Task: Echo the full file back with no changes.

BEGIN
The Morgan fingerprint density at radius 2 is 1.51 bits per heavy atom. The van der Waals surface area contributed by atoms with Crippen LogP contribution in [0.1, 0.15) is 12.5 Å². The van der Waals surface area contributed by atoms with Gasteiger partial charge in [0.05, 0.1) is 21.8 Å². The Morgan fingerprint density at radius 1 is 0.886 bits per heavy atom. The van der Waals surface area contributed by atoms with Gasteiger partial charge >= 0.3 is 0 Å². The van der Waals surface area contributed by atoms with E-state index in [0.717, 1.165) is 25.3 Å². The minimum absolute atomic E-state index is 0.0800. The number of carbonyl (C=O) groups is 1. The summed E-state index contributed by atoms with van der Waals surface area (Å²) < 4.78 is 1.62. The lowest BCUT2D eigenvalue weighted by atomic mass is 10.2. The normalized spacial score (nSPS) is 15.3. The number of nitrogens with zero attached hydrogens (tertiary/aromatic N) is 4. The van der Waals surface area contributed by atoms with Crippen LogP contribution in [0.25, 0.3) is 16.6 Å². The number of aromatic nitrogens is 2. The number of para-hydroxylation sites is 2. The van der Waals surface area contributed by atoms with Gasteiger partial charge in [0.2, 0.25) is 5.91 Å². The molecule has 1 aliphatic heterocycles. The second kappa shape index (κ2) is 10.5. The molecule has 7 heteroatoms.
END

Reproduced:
The Morgan fingerprint density at radius 2 is 1.51 bits per heavy atom. The van der Waals surface area contributed by atoms with Crippen LogP contribution in [0.1, 0.15) is 12.5 Å². The van der Waals surface area contributed by atoms with Gasteiger partial charge in [0.05, 0.1) is 21.8 Å². The Morgan fingerprint density at radius 1 is 0.886 bits per heavy atom. The van der Waals surface area contributed by atoms with Gasteiger partial charge >= 0.3 is 0 Å². The van der Waals surface area contributed by atoms with E-state index in [0.717, 1.165) is 25.3 Å². The minimum absolute atomic E-state index is 0.0800. The number of carbonyl (C=O) groups is 1. The summed E-state index contributed by atoms with van der Waals surface area (Å²) < 4.78 is 1.62. The lowest BCUT2D eigenvalue weighted by atomic mass is 10.2. The normalized spacial score (nSPS) is 15.3. The number of nitrogens with zero attached hydrogens (tertiary/aromatic N) is 4. The van der Waals surface area contributed by atoms with Crippen LogP contribution in [0.25, 0.3) is 16.6 Å². The number of aromatic nitrogens is 2. The number of para-hydroxylation sites is 2. The van der Waals surface area contributed by atoms with Gasteiger partial charge in [0.2, 0.25) is 5.91 Å². The molecule has 1 aliphatic heterocycles. The second kappa shape index (κ2) is 10.5. The molecule has 7 heteroatoms.